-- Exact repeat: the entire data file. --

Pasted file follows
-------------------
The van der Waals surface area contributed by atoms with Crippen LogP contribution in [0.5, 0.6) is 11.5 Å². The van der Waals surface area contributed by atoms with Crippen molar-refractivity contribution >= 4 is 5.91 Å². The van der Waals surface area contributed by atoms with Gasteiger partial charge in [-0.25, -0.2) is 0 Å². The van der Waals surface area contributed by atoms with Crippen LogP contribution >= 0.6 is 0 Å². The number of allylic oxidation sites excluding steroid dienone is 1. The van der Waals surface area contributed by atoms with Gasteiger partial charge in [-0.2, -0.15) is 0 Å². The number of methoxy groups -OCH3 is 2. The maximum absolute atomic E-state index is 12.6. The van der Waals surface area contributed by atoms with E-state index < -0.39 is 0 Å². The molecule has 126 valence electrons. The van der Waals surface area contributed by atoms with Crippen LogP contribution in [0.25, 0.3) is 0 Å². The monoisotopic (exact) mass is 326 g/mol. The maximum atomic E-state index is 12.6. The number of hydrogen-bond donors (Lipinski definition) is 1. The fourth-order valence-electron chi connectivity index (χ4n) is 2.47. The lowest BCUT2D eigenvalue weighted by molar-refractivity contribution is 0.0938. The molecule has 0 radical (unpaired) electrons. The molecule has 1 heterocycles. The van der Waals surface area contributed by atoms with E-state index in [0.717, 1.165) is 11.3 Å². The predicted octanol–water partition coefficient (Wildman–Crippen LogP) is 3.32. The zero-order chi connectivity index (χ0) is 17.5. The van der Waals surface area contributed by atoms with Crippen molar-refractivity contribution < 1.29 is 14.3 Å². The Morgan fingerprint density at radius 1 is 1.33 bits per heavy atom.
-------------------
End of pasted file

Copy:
The van der Waals surface area contributed by atoms with Crippen LogP contribution in [0.5, 0.6) is 11.5 Å². The van der Waals surface area contributed by atoms with Crippen molar-refractivity contribution >= 4 is 5.91 Å². The van der Waals surface area contributed by atoms with Gasteiger partial charge in [-0.25, -0.2) is 0 Å². The van der Waals surface area contributed by atoms with Crippen LogP contribution >= 0.6 is 0 Å². The number of allylic oxidation sites excluding steroid dienone is 1. The van der Waals surface area contributed by atoms with Gasteiger partial charge in [-0.2, -0.15) is 0 Å². The number of methoxy groups -OCH3 is 2. The maximum absolute atomic E-state index is 12.6. The van der Waals surface area contributed by atoms with E-state index < -0.39 is 0 Å². The molecule has 126 valence electrons. The van der Waals surface area contributed by atoms with Crippen LogP contribution in [0.25, 0.3) is 0 Å². The monoisotopic (exact) mass is 326 g/mol. The maximum atomic E-state index is 12.6. The number of hydrogen-bond donors (Lipinski definition) is 1. The fourth-order valence-electron chi connectivity index (χ4n) is 2.47. The lowest BCUT2D eigenvalue weighted by molar-refractivity contribution is 0.0938. The molecule has 0 radical (unpaired) electrons. The molecule has 1 heterocycles. The van der Waals surface area contributed by atoms with E-state index in [0.717, 1.165) is 11.3 Å². The predicted octanol–water partition coefficient (Wildman–Crippen LogP) is 3.32. The zero-order chi connectivity index (χ0) is 17.5. The van der Waals surface area contributed by atoms with Crippen molar-refractivity contribution < 1.29 is 14.3 Å². The Morgan fingerprint density at radius 1 is 1.33 bits per heavy atom.